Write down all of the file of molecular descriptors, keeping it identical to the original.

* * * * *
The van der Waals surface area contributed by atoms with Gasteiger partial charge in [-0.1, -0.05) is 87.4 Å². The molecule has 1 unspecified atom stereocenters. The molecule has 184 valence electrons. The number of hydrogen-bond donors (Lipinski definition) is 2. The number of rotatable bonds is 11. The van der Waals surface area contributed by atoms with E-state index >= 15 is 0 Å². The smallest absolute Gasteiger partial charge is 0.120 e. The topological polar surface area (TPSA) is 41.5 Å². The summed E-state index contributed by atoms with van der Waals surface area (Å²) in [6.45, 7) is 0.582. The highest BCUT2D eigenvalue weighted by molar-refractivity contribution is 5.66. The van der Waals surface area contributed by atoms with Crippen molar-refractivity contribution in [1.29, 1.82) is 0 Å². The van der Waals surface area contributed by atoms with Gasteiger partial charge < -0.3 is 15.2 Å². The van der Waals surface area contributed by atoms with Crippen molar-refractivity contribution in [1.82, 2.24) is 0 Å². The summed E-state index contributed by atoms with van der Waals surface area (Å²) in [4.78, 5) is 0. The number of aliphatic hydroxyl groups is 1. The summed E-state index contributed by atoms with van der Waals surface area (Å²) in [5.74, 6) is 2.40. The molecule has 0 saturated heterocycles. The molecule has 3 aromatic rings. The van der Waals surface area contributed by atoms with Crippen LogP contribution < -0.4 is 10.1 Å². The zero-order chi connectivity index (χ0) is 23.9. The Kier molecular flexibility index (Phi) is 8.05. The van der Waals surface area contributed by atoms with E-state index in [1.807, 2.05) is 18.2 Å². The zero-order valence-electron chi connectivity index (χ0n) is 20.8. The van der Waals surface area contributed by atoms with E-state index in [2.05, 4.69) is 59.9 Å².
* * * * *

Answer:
The van der Waals surface area contributed by atoms with Gasteiger partial charge in [-0.1, -0.05) is 87.4 Å². The molecule has 1 unspecified atom stereocenters. The molecule has 184 valence electrons. The number of hydrogen-bond donors (Lipinski definition) is 2. The number of rotatable bonds is 11. The van der Waals surface area contributed by atoms with E-state index >= 15 is 0 Å². The smallest absolute Gasteiger partial charge is 0.120 e. The topological polar surface area (TPSA) is 41.5 Å². The summed E-state index contributed by atoms with van der Waals surface area (Å²) in [6.45, 7) is 0.582. The highest BCUT2D eigenvalue weighted by molar-refractivity contribution is 5.66. The van der Waals surface area contributed by atoms with Crippen molar-refractivity contribution in [1.29, 1.82) is 0 Å². The van der Waals surface area contributed by atoms with Gasteiger partial charge < -0.3 is 15.2 Å². The van der Waals surface area contributed by atoms with Crippen molar-refractivity contribution in [1.82, 2.24) is 0 Å². The summed E-state index contributed by atoms with van der Waals surface area (Å²) in [4.78, 5) is 0. The number of aliphatic hydroxyl groups is 1. The summed E-state index contributed by atoms with van der Waals surface area (Å²) in [5.74, 6) is 2.40. The molecule has 0 saturated heterocycles. The molecule has 3 aromatic rings. The van der Waals surface area contributed by atoms with Crippen LogP contribution < -0.4 is 10.1 Å². The zero-order chi connectivity index (χ0) is 23.9. The Kier molecular flexibility index (Phi) is 8.05. The van der Waals surface area contributed by atoms with E-state index in [1.807, 2.05) is 18.2 Å². The zero-order valence-electron chi connectivity index (χ0n) is 20.8. The van der Waals surface area contributed by atoms with E-state index in [2.05, 4.69) is 59.9 Å².